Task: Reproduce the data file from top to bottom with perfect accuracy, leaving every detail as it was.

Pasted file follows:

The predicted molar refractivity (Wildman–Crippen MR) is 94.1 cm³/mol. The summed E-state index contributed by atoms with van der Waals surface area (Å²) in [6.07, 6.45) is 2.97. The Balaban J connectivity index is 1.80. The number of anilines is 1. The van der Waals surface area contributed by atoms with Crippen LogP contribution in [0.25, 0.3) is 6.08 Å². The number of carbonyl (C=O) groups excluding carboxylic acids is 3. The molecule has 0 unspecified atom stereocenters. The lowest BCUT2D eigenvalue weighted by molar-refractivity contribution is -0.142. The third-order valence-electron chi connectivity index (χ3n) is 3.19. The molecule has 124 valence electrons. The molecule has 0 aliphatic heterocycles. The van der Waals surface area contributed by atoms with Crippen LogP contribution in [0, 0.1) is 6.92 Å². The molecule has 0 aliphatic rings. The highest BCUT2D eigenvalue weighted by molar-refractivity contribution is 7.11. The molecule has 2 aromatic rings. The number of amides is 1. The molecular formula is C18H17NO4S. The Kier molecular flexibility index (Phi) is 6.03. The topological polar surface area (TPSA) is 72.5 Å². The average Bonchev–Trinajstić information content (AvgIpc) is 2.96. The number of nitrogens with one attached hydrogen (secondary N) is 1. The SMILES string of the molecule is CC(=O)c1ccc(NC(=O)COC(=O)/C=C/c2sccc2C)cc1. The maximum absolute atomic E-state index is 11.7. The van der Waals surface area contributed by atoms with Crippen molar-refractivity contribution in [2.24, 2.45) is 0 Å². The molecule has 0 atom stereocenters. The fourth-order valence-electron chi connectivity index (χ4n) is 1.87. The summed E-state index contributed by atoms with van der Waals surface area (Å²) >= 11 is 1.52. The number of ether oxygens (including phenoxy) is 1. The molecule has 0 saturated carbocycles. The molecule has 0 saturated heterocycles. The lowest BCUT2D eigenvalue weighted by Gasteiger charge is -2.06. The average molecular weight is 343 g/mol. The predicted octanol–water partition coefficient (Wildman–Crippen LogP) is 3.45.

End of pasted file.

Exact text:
The predicted molar refractivity (Wildman–Crippen MR) is 94.1 cm³/mol. The summed E-state index contributed by atoms with van der Waals surface area (Å²) in [6.07, 6.45) is 2.97. The Balaban J connectivity index is 1.80. The number of anilines is 1. The van der Waals surface area contributed by atoms with Crippen LogP contribution in [0.25, 0.3) is 6.08 Å². The number of carbonyl (C=O) groups excluding carboxylic acids is 3. The molecule has 0 unspecified atom stereocenters. The lowest BCUT2D eigenvalue weighted by molar-refractivity contribution is -0.142. The third-order valence-electron chi connectivity index (χ3n) is 3.19. The molecule has 124 valence electrons. The molecule has 0 aliphatic heterocycles. The van der Waals surface area contributed by atoms with Crippen LogP contribution in [0, 0.1) is 6.92 Å². The molecule has 0 aliphatic rings. The highest BCUT2D eigenvalue weighted by molar-refractivity contribution is 7.11. The molecule has 2 aromatic rings. The number of amides is 1. The molecular formula is C18H17NO4S. The Kier molecular flexibility index (Phi) is 6.03. The topological polar surface area (TPSA) is 72.5 Å². The average Bonchev–Trinajstić information content (AvgIpc) is 2.96. The number of nitrogens with one attached hydrogen (secondary N) is 1. The SMILES string of the molecule is CC(=O)c1ccc(NC(=O)COC(=O)/C=C/c2sccc2C)cc1. The maximum absolute atomic E-state index is 11.7. The van der Waals surface area contributed by atoms with Crippen molar-refractivity contribution in [2.24, 2.45) is 0 Å². The molecule has 0 atom stereocenters. The fourth-order valence-electron chi connectivity index (χ4n) is 1.87. The summed E-state index contributed by atoms with van der Waals surface area (Å²) >= 11 is 1.52. The number of ether oxygens (including phenoxy) is 1. The molecule has 0 saturated carbocycles. The molecule has 0 saturated heterocycles. The lowest BCUT2D eigenvalue weighted by Gasteiger charge is -2.06. The average molecular weight is 343 g/mol. The predicted octanol–water partition coefficient (Wildman–Crippen LogP) is 3.45.